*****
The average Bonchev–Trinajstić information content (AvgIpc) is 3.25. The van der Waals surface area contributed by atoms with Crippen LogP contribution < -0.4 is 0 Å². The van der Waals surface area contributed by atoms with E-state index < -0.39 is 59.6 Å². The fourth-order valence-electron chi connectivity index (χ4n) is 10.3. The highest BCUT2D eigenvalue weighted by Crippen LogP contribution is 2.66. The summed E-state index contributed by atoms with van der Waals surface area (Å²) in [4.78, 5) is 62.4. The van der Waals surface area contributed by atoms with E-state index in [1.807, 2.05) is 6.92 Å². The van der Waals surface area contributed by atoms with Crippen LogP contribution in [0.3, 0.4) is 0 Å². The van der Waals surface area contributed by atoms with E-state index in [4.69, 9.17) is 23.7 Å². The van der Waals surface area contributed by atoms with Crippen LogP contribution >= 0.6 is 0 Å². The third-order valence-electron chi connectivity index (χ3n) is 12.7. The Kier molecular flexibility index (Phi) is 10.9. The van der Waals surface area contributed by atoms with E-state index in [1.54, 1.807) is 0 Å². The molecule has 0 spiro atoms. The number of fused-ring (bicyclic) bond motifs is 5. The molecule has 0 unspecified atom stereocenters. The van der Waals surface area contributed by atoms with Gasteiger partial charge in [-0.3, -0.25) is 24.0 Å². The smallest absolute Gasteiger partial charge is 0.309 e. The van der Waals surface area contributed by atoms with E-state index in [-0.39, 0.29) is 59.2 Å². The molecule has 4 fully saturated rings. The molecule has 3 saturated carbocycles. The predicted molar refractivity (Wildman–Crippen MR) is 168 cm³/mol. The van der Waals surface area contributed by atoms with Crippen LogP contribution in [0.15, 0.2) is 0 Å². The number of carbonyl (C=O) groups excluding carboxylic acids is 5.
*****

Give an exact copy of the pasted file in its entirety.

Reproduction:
The average Bonchev–Trinajstić information content (AvgIpc) is 3.25. The van der Waals surface area contributed by atoms with Crippen LogP contribution < -0.4 is 0 Å². The van der Waals surface area contributed by atoms with E-state index < -0.39 is 59.6 Å². The fourth-order valence-electron chi connectivity index (χ4n) is 10.3. The highest BCUT2D eigenvalue weighted by Crippen LogP contribution is 2.66. The summed E-state index contributed by atoms with van der Waals surface area (Å²) in [4.78, 5) is 62.4. The van der Waals surface area contributed by atoms with E-state index in [1.807, 2.05) is 6.92 Å². The van der Waals surface area contributed by atoms with Crippen LogP contribution in [0.3, 0.4) is 0 Å². The van der Waals surface area contributed by atoms with E-state index in [4.69, 9.17) is 23.7 Å². The van der Waals surface area contributed by atoms with Crippen LogP contribution >= 0.6 is 0 Å². The third-order valence-electron chi connectivity index (χ3n) is 12.7. The Kier molecular flexibility index (Phi) is 10.9. The van der Waals surface area contributed by atoms with E-state index in [1.54, 1.807) is 0 Å². The molecule has 0 spiro atoms. The number of fused-ring (bicyclic) bond motifs is 5. The molecule has 0 unspecified atom stereocenters. The van der Waals surface area contributed by atoms with Gasteiger partial charge in [-0.3, -0.25) is 24.0 Å². The smallest absolute Gasteiger partial charge is 0.309 e. The van der Waals surface area contributed by atoms with E-state index in [-0.39, 0.29) is 59.2 Å². The molecule has 4 fully saturated rings. The molecule has 3 saturated carbocycles. The predicted molar refractivity (Wildman–Crippen MR) is 168 cm³/mol. The van der Waals surface area contributed by atoms with Crippen LogP contribution in [0.15, 0.2) is 0 Å². The number of carbonyl (C=O) groups excluding carboxylic acids is 5.